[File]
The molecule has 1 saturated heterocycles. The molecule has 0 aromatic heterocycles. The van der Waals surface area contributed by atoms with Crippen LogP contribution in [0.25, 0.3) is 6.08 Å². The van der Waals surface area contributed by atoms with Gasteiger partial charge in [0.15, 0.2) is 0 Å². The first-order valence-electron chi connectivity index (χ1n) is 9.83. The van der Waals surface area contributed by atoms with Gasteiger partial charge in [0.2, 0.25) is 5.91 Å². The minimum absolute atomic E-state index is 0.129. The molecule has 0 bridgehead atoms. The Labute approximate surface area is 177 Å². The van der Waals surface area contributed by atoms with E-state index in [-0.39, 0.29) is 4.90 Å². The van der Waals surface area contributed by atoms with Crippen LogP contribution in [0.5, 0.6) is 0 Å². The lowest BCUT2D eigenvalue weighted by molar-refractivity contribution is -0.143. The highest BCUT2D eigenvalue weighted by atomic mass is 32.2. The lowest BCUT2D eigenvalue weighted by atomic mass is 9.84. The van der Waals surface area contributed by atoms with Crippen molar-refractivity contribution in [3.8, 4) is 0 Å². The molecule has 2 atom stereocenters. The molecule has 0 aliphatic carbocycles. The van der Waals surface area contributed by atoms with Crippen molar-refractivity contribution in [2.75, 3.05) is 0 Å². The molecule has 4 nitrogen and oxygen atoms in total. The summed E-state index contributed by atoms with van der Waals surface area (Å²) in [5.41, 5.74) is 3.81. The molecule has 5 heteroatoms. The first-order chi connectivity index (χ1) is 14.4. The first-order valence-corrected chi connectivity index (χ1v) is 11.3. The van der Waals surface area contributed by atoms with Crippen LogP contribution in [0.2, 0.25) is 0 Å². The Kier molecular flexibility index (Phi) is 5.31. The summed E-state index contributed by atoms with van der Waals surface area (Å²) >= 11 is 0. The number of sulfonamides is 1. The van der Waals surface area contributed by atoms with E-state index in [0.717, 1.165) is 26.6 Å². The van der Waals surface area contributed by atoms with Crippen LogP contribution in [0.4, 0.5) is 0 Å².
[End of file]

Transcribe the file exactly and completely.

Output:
The molecule has 1 saturated heterocycles. The molecule has 0 aromatic heterocycles. The van der Waals surface area contributed by atoms with Crippen LogP contribution in [0.25, 0.3) is 6.08 Å². The van der Waals surface area contributed by atoms with Gasteiger partial charge in [0.15, 0.2) is 0 Å². The first-order valence-electron chi connectivity index (χ1n) is 9.83. The van der Waals surface area contributed by atoms with Gasteiger partial charge in [0.2, 0.25) is 5.91 Å². The minimum absolute atomic E-state index is 0.129. The molecule has 0 bridgehead atoms. The Labute approximate surface area is 177 Å². The van der Waals surface area contributed by atoms with E-state index in [-0.39, 0.29) is 4.90 Å². The van der Waals surface area contributed by atoms with Crippen LogP contribution in [0.5, 0.6) is 0 Å². The lowest BCUT2D eigenvalue weighted by molar-refractivity contribution is -0.143. The highest BCUT2D eigenvalue weighted by atomic mass is 32.2. The lowest BCUT2D eigenvalue weighted by atomic mass is 9.84. The van der Waals surface area contributed by atoms with Crippen molar-refractivity contribution in [3.8, 4) is 0 Å². The molecule has 2 atom stereocenters. The molecule has 0 aliphatic carbocycles. The van der Waals surface area contributed by atoms with Crippen molar-refractivity contribution in [2.75, 3.05) is 0 Å². The molecule has 4 nitrogen and oxygen atoms in total. The summed E-state index contributed by atoms with van der Waals surface area (Å²) in [5.41, 5.74) is 3.81. The molecule has 5 heteroatoms. The first-order chi connectivity index (χ1) is 14.4. The first-order valence-corrected chi connectivity index (χ1v) is 11.3. The van der Waals surface area contributed by atoms with Crippen LogP contribution in [0.2, 0.25) is 0 Å². The Kier molecular flexibility index (Phi) is 5.31. The summed E-state index contributed by atoms with van der Waals surface area (Å²) >= 11 is 0. The number of sulfonamides is 1. The van der Waals surface area contributed by atoms with E-state index in [0.717, 1.165) is 26.6 Å². The van der Waals surface area contributed by atoms with Crippen LogP contribution in [0.4, 0.5) is 0 Å².